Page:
A film about running can be about so much more. Director Anjali Nayar tells SPIKES the story behind Gun Runners.

It was never Anjali Nayar’s intention to make a film. Working in Kenya as a journalist for the Reuters news agency, in 2006 she was assigned to cover a peace race put on by former marathon world record holder Tegla Loroupe in the country’s rural north.

“You’re supposed to go there and write a story about how these warriors are giving in their guns and have a new life, and so on,” the filmmaker tells SPIKES, “but I quickly realised that that’s really only the beginning of the story.”

The story became Gun Runners, a film about two cattle rustlers, Julius Arile Lamerinyang and Robert Matanda, from northern Kenya who through a government amnesty programme swap their AK-47s for a pair of running shoes and a dream.

It is premiering in Toronto a week before Arile, competes in the city’s marathon. It’s a moment in synergy that represents another stop on a long road for the star of the film and the filmmaker. The duo hope to continue the journey by showing the film at Arile’s races in the future.

After meeting at the race, the pair stayed in touch and became friends. As their bond grew, Nayar learned more, and the film project took off.  “We had this level of friendship, this level of connection that made all of this possible,” Nayar says.

The project’s fruition has been accompanied by Arile’s growth as a runner – he excelled at the 2013 New York City Marathon, finishing fourth in a PB 2:10:03. Yet, tragically, Matanda’s journey was cut short in March when he and his wife, Stella Ebei, were killed in a car accident. Arile was his best friend, and his death compounded the torment that has punctuated his life.

Nayar explains: “It’s been incredibly hard for Arile. With respect to the passing of his manager, the passing of his mother, the passing of his best friend.”

The death of his manager, Zane Branson, was particularly testing. Arile admits it almost forced him to quit.

“I was even thinking about stopping running,” he says. “But I remembered my children needed to eat and my family needs to see me. Everybody in my family looked to me. Then I decided to run.”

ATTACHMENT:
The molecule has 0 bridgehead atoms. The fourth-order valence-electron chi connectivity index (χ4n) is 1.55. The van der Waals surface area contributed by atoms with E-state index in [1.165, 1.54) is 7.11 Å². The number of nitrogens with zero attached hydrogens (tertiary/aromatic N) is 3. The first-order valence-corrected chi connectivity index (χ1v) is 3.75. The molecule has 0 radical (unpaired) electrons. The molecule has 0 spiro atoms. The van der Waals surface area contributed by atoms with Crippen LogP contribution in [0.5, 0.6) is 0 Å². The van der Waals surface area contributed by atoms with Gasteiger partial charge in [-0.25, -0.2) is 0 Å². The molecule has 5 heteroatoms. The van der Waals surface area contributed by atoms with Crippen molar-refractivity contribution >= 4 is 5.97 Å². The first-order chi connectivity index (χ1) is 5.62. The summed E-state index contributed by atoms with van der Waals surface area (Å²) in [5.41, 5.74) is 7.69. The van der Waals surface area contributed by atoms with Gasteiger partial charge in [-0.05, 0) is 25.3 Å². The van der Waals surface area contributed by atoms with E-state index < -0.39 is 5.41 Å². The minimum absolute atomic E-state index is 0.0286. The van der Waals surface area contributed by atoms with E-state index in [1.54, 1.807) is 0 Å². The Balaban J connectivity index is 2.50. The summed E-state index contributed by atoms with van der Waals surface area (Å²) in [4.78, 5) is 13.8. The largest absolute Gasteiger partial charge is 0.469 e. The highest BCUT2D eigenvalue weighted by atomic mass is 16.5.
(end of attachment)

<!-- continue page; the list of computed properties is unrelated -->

That mental resolve had to be learned. Nayar says that the departure from a life of criminality, with no rules or discipline, to the world of running, which demands structure, was tough for him.

“You have to put your absolutely trust in your manager, your coach, and all these other people who are in your life who are trying to help you become a better runner,” she says. “That’s often really difficult if you’ve never experienced it before.”

As filming progressed, the friendship among the three blossomed further.

“When things got hard in the film, they were equally the ones who were like ‘hey we started this together, we finish it together’,” Nayar adds. “It was always like this pact. In the same way that you start a marathon, you finish the marathon. That was really helpful. We were doing it as close friends that had grown up together, gone through our coming of age together.”

With that dynamic underpinning the filmmaking process, Nayar says the end product is about so much more than running.

“I think if you strip away the details, the film is really more about the marathon that we all kinda run – towards our dreams,” she says. “Whether that’s as a marathon, or whether it’s losing weight, or running for politics – it’s about the enormous task and how hard things are to achieve in life, and about all the ups and downs we go through just to get to the starting line.”

Gun Runners is now available to watch on Netflix worldwide.

Photo Credit: Georgina Goodwin